It's Easy Being Green (if you're cheap)

Tuesday, June 17, 2008

I've been flattered - in fact my Inner Miser has been blushing a lot recently - by all the attention my little book has been receiving. Of course it didn't hurt sales that just about the day it was released back in January, the U.S. economy promptly collapsed, ushering in the Era of the Cheapskate.

OK, fine, we cheapskates know how to survive tough times. But I didn't write my book as a survival guide, I wrote it as a revival guide; a way of reviving our non monetary souls and reminding us that there's a lot more to life than money and stuff. Of course, my Cheapskate brothers and sisters understand this and enjoy life more because of it.

But I have to say that one of the most heartening - and positive - responses I've had is from the burgeoning "green" movement. You see, as we cheapskates know, if you're a typical American you can't truthfully embrace the green movement without first accepting that it means YOU need to consume - and spend - less in your own life. We are 5% or the world's population, but we consume more than 30% of the world's resources.

So we of the Cheaphood have always know that we're the Ultimate Greenskates, too, but others in the environmental movement have sometimes been slow to recognize us as such. I guess it's easy for most Americans to think of environmentalism as something that's important for us to promote in the Amazon basin, but not so easy when it comes to accepting that maybe you shouldn't replace that 1970's avocado colored wash basin in your bathroom, since it still functions perfectly.

But here's the good news: Attitudes in the environmental community and public at large are changing. Cheap is the new cool, and it comes in only one color --- a cool shade of green.

As a result, I've locked arms with a number folks involved in the green movement, hoping to bring the cheapskate's perspective on consumerism into the public dialogue about conservation and the environment. To that end, I recently started blogging as the "Green Cheapskate" on the marvelous website The Daily Green. You can read my blog posts at, and I'll be posting the introduction to each new post in this space going forward.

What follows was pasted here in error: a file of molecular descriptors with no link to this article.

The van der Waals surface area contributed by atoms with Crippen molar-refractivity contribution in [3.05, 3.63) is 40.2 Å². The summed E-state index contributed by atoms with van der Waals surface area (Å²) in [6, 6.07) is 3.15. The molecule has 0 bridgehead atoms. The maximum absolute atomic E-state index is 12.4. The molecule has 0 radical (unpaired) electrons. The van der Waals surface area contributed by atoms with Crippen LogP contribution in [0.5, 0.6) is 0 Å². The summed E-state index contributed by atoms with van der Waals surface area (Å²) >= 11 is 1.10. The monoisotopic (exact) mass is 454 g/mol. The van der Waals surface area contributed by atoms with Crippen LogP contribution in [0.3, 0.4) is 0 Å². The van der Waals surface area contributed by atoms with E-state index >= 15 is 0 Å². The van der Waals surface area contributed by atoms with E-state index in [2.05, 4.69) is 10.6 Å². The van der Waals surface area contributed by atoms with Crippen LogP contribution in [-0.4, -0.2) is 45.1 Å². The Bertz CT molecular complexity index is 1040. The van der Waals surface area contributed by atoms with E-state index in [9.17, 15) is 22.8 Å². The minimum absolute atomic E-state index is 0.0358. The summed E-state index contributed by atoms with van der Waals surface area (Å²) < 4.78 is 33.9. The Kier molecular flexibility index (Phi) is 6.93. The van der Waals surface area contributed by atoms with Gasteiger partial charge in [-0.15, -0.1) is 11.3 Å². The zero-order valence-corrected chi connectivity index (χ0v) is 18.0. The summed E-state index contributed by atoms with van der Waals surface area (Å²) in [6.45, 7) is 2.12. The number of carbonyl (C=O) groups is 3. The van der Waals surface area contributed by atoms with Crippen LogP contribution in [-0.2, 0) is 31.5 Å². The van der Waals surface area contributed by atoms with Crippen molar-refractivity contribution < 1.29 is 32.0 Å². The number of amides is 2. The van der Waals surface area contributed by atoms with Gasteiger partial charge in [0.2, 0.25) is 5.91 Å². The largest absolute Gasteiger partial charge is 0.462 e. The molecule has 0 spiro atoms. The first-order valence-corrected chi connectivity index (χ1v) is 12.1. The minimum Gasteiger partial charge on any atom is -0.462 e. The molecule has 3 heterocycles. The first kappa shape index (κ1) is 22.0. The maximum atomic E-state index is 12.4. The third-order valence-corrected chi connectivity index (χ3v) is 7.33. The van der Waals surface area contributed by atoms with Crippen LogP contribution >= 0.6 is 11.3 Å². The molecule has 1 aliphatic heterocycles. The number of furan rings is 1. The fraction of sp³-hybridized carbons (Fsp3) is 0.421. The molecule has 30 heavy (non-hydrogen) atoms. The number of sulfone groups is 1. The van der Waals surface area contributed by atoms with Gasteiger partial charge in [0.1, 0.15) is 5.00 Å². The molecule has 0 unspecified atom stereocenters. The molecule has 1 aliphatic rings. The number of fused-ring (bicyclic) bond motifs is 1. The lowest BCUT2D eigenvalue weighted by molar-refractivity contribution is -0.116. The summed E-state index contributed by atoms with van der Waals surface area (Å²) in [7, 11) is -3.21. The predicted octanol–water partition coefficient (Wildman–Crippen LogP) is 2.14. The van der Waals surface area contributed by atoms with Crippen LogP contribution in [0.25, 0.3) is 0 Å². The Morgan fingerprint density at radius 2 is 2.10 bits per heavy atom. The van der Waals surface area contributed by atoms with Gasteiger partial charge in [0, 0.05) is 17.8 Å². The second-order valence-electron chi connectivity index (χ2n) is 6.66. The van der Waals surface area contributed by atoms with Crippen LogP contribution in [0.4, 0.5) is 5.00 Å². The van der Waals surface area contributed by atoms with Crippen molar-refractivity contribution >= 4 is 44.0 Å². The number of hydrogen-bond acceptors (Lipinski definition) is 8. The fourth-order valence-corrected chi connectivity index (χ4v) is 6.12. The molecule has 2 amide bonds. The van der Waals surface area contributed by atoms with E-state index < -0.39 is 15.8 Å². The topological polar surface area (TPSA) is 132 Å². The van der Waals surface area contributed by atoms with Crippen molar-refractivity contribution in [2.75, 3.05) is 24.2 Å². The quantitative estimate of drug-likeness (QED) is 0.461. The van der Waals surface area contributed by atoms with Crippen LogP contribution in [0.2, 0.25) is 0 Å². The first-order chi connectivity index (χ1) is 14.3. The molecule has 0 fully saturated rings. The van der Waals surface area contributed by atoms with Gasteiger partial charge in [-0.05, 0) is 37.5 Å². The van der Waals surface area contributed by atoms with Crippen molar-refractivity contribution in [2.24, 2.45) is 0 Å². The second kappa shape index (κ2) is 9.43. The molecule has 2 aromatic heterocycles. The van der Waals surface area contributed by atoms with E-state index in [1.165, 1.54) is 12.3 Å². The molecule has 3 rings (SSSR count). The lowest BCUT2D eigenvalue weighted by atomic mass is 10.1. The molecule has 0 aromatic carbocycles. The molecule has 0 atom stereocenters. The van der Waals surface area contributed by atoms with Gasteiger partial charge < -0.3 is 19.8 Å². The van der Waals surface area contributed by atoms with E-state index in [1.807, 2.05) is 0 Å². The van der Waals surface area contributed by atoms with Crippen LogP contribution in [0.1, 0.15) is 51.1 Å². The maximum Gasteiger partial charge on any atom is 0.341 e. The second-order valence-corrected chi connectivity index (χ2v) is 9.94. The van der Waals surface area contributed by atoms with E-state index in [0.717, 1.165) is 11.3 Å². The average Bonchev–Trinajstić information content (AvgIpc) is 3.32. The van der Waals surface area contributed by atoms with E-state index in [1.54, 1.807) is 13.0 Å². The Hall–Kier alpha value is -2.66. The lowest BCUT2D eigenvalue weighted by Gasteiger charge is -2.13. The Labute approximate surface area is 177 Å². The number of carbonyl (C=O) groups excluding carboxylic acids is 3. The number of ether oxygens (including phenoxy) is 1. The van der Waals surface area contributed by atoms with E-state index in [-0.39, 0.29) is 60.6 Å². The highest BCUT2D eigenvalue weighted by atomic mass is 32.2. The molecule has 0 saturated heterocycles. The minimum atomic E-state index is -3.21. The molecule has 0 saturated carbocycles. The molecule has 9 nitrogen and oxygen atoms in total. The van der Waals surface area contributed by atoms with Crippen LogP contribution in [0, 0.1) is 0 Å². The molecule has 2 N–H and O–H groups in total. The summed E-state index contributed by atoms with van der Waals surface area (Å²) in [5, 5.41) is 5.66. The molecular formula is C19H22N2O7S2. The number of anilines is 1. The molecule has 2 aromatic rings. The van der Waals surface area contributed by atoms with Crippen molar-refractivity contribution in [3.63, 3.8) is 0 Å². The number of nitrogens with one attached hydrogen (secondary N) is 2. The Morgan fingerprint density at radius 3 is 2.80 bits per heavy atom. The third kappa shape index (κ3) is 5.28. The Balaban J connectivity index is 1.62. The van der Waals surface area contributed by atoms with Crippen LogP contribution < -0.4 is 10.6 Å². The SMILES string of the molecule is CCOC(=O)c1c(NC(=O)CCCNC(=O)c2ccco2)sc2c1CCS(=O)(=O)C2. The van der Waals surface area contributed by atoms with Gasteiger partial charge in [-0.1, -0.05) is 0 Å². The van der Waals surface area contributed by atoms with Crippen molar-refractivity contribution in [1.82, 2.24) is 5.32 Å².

Stay Cheap ... and Get Green!

posted by Jeff Yeager at 10:35 AM


Blogger Yelena said...

Jeff, this week my husband and I are doing our first "Fiscal Fast". We're looking at it as a challenge, a competition, and a very nice conversation starter. So far we're in Day 3 and going strong. How does it relate to your post about being green? Well, since we're not buying anything this week, our trash bin is almost empty. Just thinking of the packaging along that we would've overwise had to remove and discard makes me appreciate the power of consuming less. I'm trying to keep track of this week's money saved here -

June 25, 2008 2:50 PM  
Blogger Jeff Yeager said...

yelena -
Thanks for keeping us posted. Stay strong ... and Stay Cheap!
-Jeff Yeager

June 28, 2008 1:31 PM  
Blogger Christy said...

Just finished your book and loved it. My family just moved to our forever house and cut my husband's commute from a 40 minute drive to a 5-minute bike ride!
While I applaud your title of "ultimate cheapskate" I feel sure that if you met my mother you might be humbled by her cheapness. When we were kids, she would take us to the grocery store and, as a treat, buy us sweets from the bulk containers. However, the items were weighed by the pound. My mom would buy, say, five jelly beans or one chocolate covered pretzel. The weight was so low it wouldn't show up on the register. We always got a little treat and my mom felt she had outwitted the store into giving her something for FREE.
Thanks for writing your book. I wish more people with your creativity could be selfishly employed.

August 12, 2008 9:38 PM  
Blogger The Garden Faerie said...

Yes, being green and cheap just go hand in hand. Way back a friend of mine introduced me to the concept of the green triangle--or at least that's what I think it was called. The concepts at each point in the triangle are health, money, and nature. The idea is that improvements you make in any one of the aspects will lead to improvements int he other two. For example, if you decide to bike to work to save gas (money), you may also feel better (health), and save cash (money).
~ Monica
P.S. The only "problem" with the surge in green awareness is I now feel like a long-time band fan who says "I liked them before they were popular!" ;-)

September 8, 2008 10:17 AM  
Blogger The Garden Faerie said...

Um, my example should have read "For example, if you decide to bike to work to save gas (money), you may also feel better (health), and you will emit less CO2s (nature)."

September 8, 2008 10:18 AM  
Blogger Heidi said...

Well, I am glad I always was cheap; this way I always had money even when my salary was very small, and moving was easy! I do buy the best food I can get for me, our pets, and the pets I make foods for ( But else? I don't need much, I need to keep up to date with nutrition but much goes via internet access to libraries. Maybe I've learned to be 'cheap' when I grew up in the Austrian countryside and kept learning when I observed nature. Unnecessary things take away space and accumulate dust, they disturb the room in more than visible physical ways. Less is more; I choose quality over quantity. ... and I only have to put out the recycling bin 6 or 7 times a year :-)

August 27, 2009 11:46 AM  
Blogger Cheapskate said...

I got rid of my car because I'm cheap. So many things we cheapskates do are great for the environment!!!

April 14, 2010 5:17 PM  

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